US: New horizons for dispute resolution under pillar one’s Amount A
Mark Martin and Thomas Bettge of KPMG in the US describe the Amount A tax certainty process in the recently released pillar one blueprint and explore how it might work in practice.
On October 12, the OECD released its report on the pillar one blueprint, which was approved by the Inclusive Framework on BEPS and represents the latest stage in multilateral efforts to address the tax challenges of the digitalisation of the economy. While considerable technical work remains to be completed, and the deadline for political agreement on the blueprint – along with its counterpart under pillar two – has been pushed back to mid-2021, the blueprint offers many important and innovative proposals, not least in the area of tax certainty and dispute resolution.
The focus of the blueprint’s tax certainty chapter is the prevention and resolution of disputes regarding Amount A, which allocates taxing rights on a portion of in-scope companies’ profits to market jurisdictions. Amount A is intrinsically multilateral: for any given multinational enterprise (MNE), profits may be allocated away from several countries and spread among a large number of market jurisdictions. The work on dispute resolution for Amount B, which would provide a standardised return for baseline marketing and distribution activities, is considerably less developed; the blueprint simply states that mandatory binding dispute resolution would apply to an Amount B dispute once existing procedures were exhausted.
The blueprint provides that Amount A would be administered through a coordinated system, in which an MNE would file a self-assessment return and documentation package with its lead tax administration, which would proceed to share the return and documentation with all affected tax administrations through an exchange of information mechanism. In the absence of any election by the MNE, all affected tax administrations would then be free to audit the Amount A return. In many cases, sorting through any disputes that arise on a country-by-country basis, or by invoking bilateral treaty relationships where they exist, could prove unworkable.
To avoid individual audits, MNEs could opt into an early certainty process under the blueprint. This involves three key stages: an optional initial review by the lead tax administration, review by an advisory review panel comprised of affected tax administrations, and a quasi-arbitral proceeding by a determination panel using a last best offer approach. Disputes could be resolved at any stage, but the inclusion of the determination panel ensures that mandatory binding dispute resolution provides a backstop to the process.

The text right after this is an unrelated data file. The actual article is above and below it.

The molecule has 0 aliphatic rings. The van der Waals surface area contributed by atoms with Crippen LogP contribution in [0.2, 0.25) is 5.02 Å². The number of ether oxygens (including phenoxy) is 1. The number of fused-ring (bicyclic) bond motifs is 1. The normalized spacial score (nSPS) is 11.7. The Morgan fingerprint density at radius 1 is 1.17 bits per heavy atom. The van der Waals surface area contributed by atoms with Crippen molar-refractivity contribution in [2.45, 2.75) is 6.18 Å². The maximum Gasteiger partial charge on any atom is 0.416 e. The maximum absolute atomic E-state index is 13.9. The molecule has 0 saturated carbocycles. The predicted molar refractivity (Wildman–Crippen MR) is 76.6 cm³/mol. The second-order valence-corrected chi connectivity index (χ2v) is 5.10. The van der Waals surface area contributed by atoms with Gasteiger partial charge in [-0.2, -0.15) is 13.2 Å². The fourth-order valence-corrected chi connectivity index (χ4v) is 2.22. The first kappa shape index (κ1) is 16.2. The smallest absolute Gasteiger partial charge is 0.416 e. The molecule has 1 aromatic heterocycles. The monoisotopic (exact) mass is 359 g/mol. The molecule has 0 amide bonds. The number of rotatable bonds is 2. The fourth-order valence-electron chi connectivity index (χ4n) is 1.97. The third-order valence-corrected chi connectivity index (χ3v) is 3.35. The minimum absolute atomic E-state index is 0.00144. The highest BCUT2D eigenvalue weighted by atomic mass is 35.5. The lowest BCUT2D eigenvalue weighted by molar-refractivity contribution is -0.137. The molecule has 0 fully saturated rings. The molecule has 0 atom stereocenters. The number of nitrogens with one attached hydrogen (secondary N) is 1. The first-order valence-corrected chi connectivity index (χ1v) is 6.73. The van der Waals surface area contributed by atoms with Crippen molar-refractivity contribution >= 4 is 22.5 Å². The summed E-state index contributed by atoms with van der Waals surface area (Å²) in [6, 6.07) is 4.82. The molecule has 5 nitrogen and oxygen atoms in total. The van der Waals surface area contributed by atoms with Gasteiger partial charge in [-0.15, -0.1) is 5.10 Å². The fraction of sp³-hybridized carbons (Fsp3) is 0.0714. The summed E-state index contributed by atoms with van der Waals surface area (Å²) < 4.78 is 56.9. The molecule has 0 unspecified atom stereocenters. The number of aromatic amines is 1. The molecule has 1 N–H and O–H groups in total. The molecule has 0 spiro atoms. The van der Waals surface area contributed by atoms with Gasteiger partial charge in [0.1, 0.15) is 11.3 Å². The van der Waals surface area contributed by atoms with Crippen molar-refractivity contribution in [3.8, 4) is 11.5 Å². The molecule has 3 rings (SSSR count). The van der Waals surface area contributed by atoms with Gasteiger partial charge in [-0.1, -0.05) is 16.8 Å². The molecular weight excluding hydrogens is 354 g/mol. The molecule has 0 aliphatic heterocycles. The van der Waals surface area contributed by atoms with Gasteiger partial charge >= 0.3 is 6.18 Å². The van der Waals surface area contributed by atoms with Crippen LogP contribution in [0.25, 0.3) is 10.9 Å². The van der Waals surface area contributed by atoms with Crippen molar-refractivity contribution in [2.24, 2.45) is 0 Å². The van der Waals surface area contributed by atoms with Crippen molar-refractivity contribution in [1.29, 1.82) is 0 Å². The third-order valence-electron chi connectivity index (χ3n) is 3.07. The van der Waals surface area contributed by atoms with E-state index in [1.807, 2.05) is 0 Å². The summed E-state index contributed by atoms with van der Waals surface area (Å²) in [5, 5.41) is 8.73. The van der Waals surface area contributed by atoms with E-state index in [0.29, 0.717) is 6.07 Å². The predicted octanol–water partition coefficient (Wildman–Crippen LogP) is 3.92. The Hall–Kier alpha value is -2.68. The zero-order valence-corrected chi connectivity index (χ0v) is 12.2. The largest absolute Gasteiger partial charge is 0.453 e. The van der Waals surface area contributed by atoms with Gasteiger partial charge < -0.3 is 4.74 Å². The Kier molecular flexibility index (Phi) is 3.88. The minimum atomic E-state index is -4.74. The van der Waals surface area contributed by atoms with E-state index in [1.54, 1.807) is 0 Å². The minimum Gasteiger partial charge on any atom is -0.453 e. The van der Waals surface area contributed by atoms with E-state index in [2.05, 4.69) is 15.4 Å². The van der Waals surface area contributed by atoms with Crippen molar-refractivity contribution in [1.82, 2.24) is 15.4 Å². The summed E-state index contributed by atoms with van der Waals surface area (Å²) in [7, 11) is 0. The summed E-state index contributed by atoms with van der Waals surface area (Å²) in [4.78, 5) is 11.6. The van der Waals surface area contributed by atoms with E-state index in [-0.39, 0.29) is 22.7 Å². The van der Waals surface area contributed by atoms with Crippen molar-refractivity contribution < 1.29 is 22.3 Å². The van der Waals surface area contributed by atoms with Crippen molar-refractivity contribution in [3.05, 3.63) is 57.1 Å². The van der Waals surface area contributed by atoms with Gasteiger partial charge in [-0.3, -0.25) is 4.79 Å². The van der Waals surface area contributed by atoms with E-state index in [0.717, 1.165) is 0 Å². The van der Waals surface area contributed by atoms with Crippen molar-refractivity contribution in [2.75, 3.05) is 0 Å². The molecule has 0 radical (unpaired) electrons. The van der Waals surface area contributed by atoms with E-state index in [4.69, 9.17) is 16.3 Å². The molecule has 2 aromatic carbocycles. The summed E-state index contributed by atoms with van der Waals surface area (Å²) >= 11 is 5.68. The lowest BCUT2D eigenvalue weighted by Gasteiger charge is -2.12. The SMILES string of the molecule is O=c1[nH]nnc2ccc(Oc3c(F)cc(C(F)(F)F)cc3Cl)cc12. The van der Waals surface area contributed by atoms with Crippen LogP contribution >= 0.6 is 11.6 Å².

The two-tiered panel process appears intended to address the concerns of developing countries and other stakeholders regarding the use of mandatory binding arbitration. By interposing an advisory review panel comprised of a subset of the tax administrations themselves before a case is sent to the determination panel, the Amount A tax certainty process increases the likelihood that consensus may be reached without the need for an outside decision maker. While the composition of the determination panel remains to be determined, the suggestion that current or former tax officials may serve as panellists also appears likely to address some tax administrations’ concerns.
By and large, the complexities baked into the process are likely necessary in view of the technical and political challenges associated with designing an appropriate tax certainty process for Amount A. Yet the success of the system will probably ultimately depend not on these intricacies, but on MNEs’ and tax administrations’ ability to avoid them in a significant volume of cases.
This, in turn, requires that all participants approach Amount A early certainty cases with a cooperative attitude: MNEs should be prepared to make frank and timely disclosures, and tax administrations should be willing to accept the work and recommendations of their colleagues in other countries except where they have serious concerns. Given the levels of investment required by the tax administrations in panel cases, as well as the time required to conclude such cases, the optional initial review by the lead tax administration appears likely to be key to efficiently resolving lower risk cases, but that will only work if other tax administrations are willing to accept the lead tax administration’s recommendations.
The Amount A tax certainty process is not perfect. More work is needed in some areas, particularly around timing. But it does offer up a new take on dispute resolution that, if approached by tax administrations and MNEs alike with the right spirit, could provide a workable and much-needed structure for handling multilateral controversies, which could have ramifications beyond the confines of Amount A.
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